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Old 2015-02-04, 01:40   Link #17
GreyZone
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Originally Posted by Tenzen12 View Post
That's like saying murder is not immoral or involving taking someones life because it's just plainly crime. Well, it's all of it

Every M/G Sue is self-insert(negative connotation) in one form or another. These two are freely exchangeable AND it's decesive trait is hoging all spotlight and credit.
If someone claims they can "self-insert" themselves into the roles of chracters like Tatsuya from Mahouka, or Inaho from Aldnoa.Zero, then that person is in most cases outright delusional. The way such characters act and think is so extremely alien, that they are actually the LEAST fit to be self-insert characters. A "normal" person could never imitate their way of thinking at all.

A character just being "a teenager" does not automatically make that character relatable to a teenage audience at all, but I have to admit that I can not say for sure that the main audience is able to realize such simple facts... there are more than enough people not able to do basic reading/watching comprehension after all.


Well, it also depends on how far you stretch the definition of "self-insert". If you mean "this is a character whose hardships I don't want to carry, but whose positive experiences I want to experience!", then that could be applied to any fictional character in any fictional work, ever, aside from those who only suffer the whole time, like in tragedies.
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Old 2015-02-04, 01:48   Link #18
Tenzen12
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I described what I consider being definition of "self-insert" already so rather than putting t
word into my mouth what about checking that again?

Anyway you are mixing two types of self-inserts together.
1)Characters that audience replace by theirself
2)Authors avatar done wrong.

Tatsuya is later (I don't really care enough to argue about this point, so I will not). Not sure about Inaho as I didn't get far enough to make judgement about him.
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Old 2015-02-04, 01:55   Link #19
GreyZone
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Originally Posted by Tenzen12 View Post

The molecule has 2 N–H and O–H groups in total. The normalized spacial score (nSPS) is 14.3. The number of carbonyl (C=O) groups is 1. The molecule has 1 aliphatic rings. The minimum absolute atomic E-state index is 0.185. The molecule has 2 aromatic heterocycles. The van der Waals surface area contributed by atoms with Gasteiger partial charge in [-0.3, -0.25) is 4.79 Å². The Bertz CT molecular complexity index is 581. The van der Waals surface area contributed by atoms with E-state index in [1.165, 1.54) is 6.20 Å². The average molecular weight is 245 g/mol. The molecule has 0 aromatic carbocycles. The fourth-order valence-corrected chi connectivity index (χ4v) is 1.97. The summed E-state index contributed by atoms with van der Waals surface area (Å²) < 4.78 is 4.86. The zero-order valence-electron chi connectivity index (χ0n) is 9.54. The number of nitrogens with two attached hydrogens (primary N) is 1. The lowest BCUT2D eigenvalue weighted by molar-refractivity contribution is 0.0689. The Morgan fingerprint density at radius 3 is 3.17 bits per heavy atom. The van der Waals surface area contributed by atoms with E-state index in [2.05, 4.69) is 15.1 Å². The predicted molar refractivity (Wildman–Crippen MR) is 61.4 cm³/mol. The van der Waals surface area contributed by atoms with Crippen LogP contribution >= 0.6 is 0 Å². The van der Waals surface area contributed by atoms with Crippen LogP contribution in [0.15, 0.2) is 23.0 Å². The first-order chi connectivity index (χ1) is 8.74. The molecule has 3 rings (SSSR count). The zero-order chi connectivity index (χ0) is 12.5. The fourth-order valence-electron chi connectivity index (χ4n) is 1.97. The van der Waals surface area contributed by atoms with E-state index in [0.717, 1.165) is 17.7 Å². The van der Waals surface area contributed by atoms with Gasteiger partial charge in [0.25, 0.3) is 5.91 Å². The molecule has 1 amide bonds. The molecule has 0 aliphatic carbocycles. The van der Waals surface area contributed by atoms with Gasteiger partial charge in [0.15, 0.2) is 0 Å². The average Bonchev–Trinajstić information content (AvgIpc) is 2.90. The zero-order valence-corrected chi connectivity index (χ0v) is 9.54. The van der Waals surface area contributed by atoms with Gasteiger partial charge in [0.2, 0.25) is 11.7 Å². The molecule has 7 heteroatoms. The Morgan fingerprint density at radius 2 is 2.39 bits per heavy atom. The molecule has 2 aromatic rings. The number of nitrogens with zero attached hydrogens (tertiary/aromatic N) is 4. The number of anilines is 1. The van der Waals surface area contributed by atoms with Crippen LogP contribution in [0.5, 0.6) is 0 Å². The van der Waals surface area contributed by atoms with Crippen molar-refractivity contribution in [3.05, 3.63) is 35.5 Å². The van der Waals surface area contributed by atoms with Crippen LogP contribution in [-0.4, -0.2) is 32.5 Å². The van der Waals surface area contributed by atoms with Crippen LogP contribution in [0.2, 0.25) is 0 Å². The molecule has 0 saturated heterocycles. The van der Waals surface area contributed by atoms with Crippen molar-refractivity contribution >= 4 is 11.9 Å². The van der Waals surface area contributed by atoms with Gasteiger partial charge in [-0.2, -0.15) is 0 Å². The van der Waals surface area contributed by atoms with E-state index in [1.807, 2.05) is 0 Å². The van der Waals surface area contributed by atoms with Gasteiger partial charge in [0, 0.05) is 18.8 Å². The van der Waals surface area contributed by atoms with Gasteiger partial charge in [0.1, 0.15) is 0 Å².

I described what I consider being definition of "self-insert" already so rather than putting t
word into my mouth what about checking that again?
I cannot say that ego-centrisicsm of the protagonist is equal to a self-insert, though. It MAY BE a consequence as much as fans of an idol trying to project themselves into the idol, but that is just a possibility and depends on the individual. Actually it would only really appeal to those who seek constant attention.




EDIT: Well OK, I see that you mean author self-insert now, however I don't see how that is necessarily bad for the reader. It can make the writing itself worse, sure, but the fact that it's not necessarily a "pandering" issue anymore, which would practically remove the "negative" connonation, has to taken into account as well.

The GaryStu/MarySue business had also become quite popular due to an overwhelming amount of "Beta MCs" who for many people ruined a lot of shows, so that kind of "fresh type of MC" was what many people were looking for lately, but that is also starting to decline lately. A few authors have really decided on going too much into the "opposite extreme". But it at least means that some authors are doing it becuase it's "main stream" currently and not for self-insert reasons.
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Old 2015-02-04, 02:31   Link #20
Chaos2Frozen
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Relentless said something along this line a long time before which I really like-

"Everything is a wish fulfillment until it's your wish that's being fulfilled... Then it becomes a good story."